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Avascular Necrosis and Related Disorders



Panner's disease is an osteochondrosis of the capitulum of the humerus, probably representing true osteonecrosis. This is a rare disease first described in 1927 by Panner. Further descriptions over time indicate that this disease typically occurs between the ages of 5 and 10 years and affects boys almost exclusively, most of the time being linked to a history of trauma.

Clinical findings in Panner's disease typically are mild and complete recovery is frequent. Pain and stiffness and restricted extension motion of the elbow are seen as well as local tenderness over the capitulum. Effusion, and sometimes even a flexion contracture can be detected on physical examination. Radiographically, increased density of the capitulum, fissuring, increase in the radio-humeral space, and eventually fragmentation and resorption can occur. Often times comparison radiographs to the uninvolved side can be helpful in cases of subtle Panner's disease. Over time, reconstitution of the capitulum is observed, and in most cases no residual deformity is seen.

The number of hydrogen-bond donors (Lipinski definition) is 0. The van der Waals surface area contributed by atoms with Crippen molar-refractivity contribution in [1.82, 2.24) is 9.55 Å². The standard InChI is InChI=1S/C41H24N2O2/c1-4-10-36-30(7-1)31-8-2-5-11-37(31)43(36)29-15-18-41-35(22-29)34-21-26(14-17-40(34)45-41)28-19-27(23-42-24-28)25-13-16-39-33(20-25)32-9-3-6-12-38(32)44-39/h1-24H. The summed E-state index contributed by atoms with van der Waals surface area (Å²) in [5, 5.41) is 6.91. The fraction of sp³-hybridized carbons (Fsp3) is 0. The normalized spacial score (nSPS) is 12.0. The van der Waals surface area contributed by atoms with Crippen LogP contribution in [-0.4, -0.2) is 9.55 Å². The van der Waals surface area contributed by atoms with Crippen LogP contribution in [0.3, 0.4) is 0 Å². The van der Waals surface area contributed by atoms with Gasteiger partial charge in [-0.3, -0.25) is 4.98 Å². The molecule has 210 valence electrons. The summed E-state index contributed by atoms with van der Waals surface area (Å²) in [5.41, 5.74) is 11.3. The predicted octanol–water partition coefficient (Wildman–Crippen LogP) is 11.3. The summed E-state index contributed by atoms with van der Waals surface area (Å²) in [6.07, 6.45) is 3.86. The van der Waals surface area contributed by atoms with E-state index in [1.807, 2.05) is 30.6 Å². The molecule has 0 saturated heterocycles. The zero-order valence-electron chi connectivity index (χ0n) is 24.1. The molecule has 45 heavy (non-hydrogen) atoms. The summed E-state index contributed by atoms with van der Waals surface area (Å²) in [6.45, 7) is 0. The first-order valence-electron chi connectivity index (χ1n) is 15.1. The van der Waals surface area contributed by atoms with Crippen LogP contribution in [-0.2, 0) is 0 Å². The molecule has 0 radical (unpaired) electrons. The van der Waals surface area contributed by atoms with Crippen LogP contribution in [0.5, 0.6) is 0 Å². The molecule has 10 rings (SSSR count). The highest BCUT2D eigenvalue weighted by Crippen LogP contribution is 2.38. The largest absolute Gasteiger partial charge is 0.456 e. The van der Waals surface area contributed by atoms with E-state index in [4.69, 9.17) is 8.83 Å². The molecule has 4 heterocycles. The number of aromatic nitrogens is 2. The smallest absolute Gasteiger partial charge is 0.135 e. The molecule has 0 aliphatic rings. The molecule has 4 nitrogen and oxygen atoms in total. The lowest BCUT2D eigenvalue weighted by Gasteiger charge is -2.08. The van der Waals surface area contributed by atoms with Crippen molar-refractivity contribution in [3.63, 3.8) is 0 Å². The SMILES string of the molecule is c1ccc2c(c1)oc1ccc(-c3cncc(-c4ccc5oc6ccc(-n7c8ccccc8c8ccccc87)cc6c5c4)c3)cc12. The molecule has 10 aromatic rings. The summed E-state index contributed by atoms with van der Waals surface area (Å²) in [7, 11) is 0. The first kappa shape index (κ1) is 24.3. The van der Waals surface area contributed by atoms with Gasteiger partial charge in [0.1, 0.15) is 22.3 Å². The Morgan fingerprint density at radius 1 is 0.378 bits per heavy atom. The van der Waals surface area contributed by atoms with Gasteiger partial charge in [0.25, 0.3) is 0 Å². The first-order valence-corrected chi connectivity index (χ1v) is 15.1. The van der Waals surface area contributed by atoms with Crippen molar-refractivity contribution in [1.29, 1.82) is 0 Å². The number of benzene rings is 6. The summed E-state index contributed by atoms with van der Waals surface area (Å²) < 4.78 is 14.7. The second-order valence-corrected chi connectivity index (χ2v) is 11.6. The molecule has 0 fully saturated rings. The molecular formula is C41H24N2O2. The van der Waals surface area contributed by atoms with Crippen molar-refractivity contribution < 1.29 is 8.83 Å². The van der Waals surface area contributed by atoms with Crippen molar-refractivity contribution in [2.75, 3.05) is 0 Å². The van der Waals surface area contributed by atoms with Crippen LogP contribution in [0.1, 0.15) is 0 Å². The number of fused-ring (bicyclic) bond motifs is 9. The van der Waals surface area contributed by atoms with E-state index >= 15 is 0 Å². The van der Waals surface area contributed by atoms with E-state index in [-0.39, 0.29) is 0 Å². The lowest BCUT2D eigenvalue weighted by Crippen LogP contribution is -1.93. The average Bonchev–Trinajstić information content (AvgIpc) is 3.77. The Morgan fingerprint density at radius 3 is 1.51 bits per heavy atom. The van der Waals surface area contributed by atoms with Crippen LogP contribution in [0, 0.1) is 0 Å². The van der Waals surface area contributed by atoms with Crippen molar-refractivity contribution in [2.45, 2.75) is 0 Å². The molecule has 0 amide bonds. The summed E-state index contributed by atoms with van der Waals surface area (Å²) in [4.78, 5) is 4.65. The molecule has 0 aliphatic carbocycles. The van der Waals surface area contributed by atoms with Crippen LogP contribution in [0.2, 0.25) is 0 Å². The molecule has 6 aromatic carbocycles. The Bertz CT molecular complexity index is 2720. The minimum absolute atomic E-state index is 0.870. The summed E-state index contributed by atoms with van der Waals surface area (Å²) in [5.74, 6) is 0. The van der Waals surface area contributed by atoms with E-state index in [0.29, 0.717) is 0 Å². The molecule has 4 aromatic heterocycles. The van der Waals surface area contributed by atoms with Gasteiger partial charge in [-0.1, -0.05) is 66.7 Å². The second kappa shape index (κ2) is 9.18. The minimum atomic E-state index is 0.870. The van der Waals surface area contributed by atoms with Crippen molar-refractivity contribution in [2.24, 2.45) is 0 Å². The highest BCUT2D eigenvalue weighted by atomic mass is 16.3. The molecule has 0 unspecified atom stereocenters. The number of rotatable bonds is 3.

Detecting of the subchondral radiolucent band in the capitulum in early stages of this disorder is very similar to Legg-Calve-Perthes disease. This abnormality is a similar phenomenon as the crescent sign, representing subchondral collapse indicating that osteonecrosis has occurred probably secondary to a traumatic insult with disruption of the blood supply to the bone. Panner's disease occurs at an age when the capitulum is supplied by only one or two discrete vessels. Lateral compression injuries resulting from repetitive valgus stresses damages the blood supply. The major differential diagnosis for Panner's disease is osteochondritis dissecans and the radiographic findings are essentially identical. Principally, the differential diagnosis is based on the age of the patient with osteochondritis dissecans typically occurring in adolescence or adults at a time when ossification of the capitulum is completed. Both etiologies, then, are the result of trauma.

AP and tangential views of the elbow demonstrating cystic lucency of the capitulum consistent with osteochondritis dissecans or AVN

AP and oblique lateral views reveal similar findings as in the previous figure. The definitive diagnosis of avascular necrosis versus osteochondritis dissecans based on these x-rays is unreasonable.



Avascular necrosis of the humeral head is described by the eponym Hass' disease. The typical radiographic findings of avascular necrosis such as mixed sclerosis and lucency, fragmentation, and sub articular collapse are present in the proximal humeral epiphysis in a similar fashion as classic avascular necrosis of the hip. The subarticular crescent-shaped lucency is also characteristic. The classic radiographic finding which is the hallmark for avascular necrosis in the proximal humerus is the "snowcap sign", an intense sub- articular reactive sclerosis which is quite specific for avascular necrosis of the humeral head (Hass' disease).


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